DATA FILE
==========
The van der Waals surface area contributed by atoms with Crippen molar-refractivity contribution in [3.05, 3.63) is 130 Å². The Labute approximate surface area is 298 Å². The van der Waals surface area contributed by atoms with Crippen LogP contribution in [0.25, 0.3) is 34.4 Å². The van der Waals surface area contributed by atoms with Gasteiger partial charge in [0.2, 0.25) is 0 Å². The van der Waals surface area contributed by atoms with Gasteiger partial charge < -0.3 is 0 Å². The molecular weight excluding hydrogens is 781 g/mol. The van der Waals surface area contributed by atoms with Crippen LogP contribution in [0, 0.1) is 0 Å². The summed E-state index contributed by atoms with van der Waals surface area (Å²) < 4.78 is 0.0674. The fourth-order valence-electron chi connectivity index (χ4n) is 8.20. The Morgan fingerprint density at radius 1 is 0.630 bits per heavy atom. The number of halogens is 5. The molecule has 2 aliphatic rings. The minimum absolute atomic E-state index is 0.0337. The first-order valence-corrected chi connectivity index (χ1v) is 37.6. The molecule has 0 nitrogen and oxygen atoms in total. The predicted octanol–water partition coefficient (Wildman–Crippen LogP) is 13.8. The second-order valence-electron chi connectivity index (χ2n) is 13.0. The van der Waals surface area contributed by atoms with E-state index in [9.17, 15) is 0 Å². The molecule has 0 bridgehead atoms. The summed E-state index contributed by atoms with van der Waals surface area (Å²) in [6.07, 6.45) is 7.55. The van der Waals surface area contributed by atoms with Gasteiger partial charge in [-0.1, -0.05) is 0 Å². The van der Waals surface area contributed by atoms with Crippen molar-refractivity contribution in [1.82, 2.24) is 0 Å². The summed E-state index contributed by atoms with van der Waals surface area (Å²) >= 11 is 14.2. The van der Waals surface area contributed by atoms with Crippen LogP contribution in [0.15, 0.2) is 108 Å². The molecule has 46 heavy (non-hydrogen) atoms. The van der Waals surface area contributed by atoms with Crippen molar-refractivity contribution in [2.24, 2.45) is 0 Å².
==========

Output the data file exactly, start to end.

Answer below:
The van der Waals surface area contributed by atoms with Crippen molar-refractivity contribution in [3.05, 3.63) is 130 Å². The Labute approximate surface area is 298 Å². The van der Waals surface area contributed by atoms with Crippen LogP contribution in [0.25, 0.3) is 34.4 Å². The van der Waals surface area contributed by atoms with Gasteiger partial charge in [0.2, 0.25) is 0 Å². The van der Waals surface area contributed by atoms with Gasteiger partial charge < -0.3 is 0 Å². The molecular weight excluding hydrogens is 781 g/mol. The van der Waals surface area contributed by atoms with Crippen LogP contribution in [0, 0.1) is 0 Å². The summed E-state index contributed by atoms with van der Waals surface area (Å²) < 4.78 is 0.0674. The fourth-order valence-electron chi connectivity index (χ4n) is 8.20. The Morgan fingerprint density at radius 1 is 0.630 bits per heavy atom. The number of halogens is 5. The molecule has 2 aliphatic rings. The minimum absolute atomic E-state index is 0.0337. The first-order valence-corrected chi connectivity index (χ1v) is 37.6. The molecule has 0 nitrogen and oxygen atoms in total. The predicted octanol–water partition coefficient (Wildman–Crippen LogP) is 13.8. The second-order valence-electron chi connectivity index (χ2n) is 13.0. The van der Waals surface area contributed by atoms with E-state index in [9.17, 15) is 0 Å². The molecule has 0 bridgehead atoms. The summed E-state index contributed by atoms with van der Waals surface area (Å²) in [6.07, 6.45) is 7.55. The van der Waals surface area contributed by atoms with Gasteiger partial charge in [-0.1, -0.05) is 0 Å². The van der Waals surface area contributed by atoms with Crippen molar-refractivity contribution in [1.82, 2.24) is 0 Å². The summed E-state index contributed by atoms with van der Waals surface area (Å²) >= 11 is 14.2. The van der Waals surface area contributed by atoms with Crippen LogP contribution in [0.15, 0.2) is 108 Å². The molecule has 46 heavy (non-hydrogen) atoms. The van der Waals surface area contributed by atoms with Crippen molar-refractivity contribution in [2.24, 2.45) is 0 Å².